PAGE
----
Dear Ijeawele, or a Feminist Manifesto in Fifteen Suggestions (Hardcover)
Some time ago, a friend of the Nigerian author Chimamanda Ngozi Adichie asked for her advice on how to raise her baby girl as a feminist. Lucky for us, Adichie has shared a version of her fifteen suggestions in this book. Tender, funny, and hopeful, this manifesto made me laugh out loud, cry, and linger on each page. Adichie offers a fresh take on parenting advice and direct examples of how to teach feminism. Revolutionary and charming, Dear Ijeawele is a short, yet powerful statement on creating a fairer world that parents, teachers, and those with a stake in the growth of young people will want to keep on hand. -Katie— From Spring Booknotes 2017
New York Times Best Seller
From the best-selling author of Americanah and We Should All Be Feminists comes a powerful new statement about feminism today--written as a letter to a friend.
A few years ago, Chimamanda Ngozi Adichie received a letter from a dear friend from childhood, asking her how to raise her baby girl as a feminist. Dear Ijeawele is Adichie's letter of response.
Here are fifteen invaluable suggestions--compelling, direct, wryly funny, and perceptive--for how to empower a daughter to become a strong, independent woman. From encouraging her to choose a helicopter, and not only a doll, as a toy if she so desires; having open conversations with her about clothes, makeup, and sexuality; debunking the myth that women are somehow biologically arranged to be in the kitchen making dinner, and that men can -allow- women to have full careers, Dear Ijeawele goes right to the heart of sexual politics in the twenty-first century. It will start a new and urgently needed conversation about what it really means to be a woman today.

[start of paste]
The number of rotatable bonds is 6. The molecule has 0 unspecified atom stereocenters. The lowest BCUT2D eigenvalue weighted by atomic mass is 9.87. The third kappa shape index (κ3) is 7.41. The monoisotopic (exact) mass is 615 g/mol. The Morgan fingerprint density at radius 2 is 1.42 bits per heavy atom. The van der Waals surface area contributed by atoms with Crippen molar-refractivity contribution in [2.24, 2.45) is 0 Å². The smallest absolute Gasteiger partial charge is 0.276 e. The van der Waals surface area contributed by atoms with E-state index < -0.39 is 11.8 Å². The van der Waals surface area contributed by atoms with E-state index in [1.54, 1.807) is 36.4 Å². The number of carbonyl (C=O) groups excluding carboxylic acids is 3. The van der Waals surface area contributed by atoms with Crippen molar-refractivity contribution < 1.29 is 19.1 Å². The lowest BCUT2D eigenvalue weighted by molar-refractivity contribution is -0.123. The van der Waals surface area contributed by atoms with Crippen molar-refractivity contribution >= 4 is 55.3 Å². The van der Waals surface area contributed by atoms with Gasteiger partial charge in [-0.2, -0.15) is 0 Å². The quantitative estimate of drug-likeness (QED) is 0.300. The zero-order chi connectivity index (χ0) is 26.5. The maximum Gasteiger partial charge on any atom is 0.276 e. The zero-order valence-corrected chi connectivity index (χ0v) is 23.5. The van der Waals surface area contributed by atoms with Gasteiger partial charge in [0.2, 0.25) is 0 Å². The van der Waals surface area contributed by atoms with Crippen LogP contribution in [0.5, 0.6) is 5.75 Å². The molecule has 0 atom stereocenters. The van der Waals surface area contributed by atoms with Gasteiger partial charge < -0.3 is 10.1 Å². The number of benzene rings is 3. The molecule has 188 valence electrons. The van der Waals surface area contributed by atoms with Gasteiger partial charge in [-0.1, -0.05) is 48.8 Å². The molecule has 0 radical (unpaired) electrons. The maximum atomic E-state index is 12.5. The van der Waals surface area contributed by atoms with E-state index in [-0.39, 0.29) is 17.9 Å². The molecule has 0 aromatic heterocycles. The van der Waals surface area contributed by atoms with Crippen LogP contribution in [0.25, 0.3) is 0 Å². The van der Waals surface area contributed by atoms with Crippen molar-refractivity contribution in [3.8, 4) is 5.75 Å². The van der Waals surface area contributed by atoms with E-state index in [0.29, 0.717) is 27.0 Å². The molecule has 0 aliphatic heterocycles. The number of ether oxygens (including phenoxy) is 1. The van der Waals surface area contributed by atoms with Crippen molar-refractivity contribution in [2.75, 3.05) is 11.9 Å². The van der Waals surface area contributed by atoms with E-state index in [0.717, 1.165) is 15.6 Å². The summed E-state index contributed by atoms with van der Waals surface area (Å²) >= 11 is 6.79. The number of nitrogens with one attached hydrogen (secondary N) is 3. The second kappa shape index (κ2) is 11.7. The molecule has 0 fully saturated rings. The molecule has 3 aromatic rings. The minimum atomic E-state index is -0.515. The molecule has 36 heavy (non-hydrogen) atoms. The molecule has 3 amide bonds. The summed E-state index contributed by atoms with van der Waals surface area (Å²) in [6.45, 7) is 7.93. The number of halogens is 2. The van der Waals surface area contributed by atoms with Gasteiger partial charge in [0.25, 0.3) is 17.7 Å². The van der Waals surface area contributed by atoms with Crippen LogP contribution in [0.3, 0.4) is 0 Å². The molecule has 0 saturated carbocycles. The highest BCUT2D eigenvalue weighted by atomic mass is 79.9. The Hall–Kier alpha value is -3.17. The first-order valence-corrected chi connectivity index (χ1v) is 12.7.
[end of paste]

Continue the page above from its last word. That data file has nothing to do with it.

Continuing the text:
About the Author
CHIMAMANDA NGOZI ADICHIE's work has appeared in numerous publications, including The New Yorker and Granta. She is the author of the novels Purple Hibiscus; Half of a Yellow Sun, which won the Orange Prize; Americanah, which won the NBCC Award and was a New York Times, Washington Post, Chicago Tribune, and Entertainment Weekly Best Book of the Year; the story collection The Thing Around Your Neck; and the essay We Should All Be Feminists. A recipient of a MacArthur Fellowship, she divides her time between the United States and Nigeria.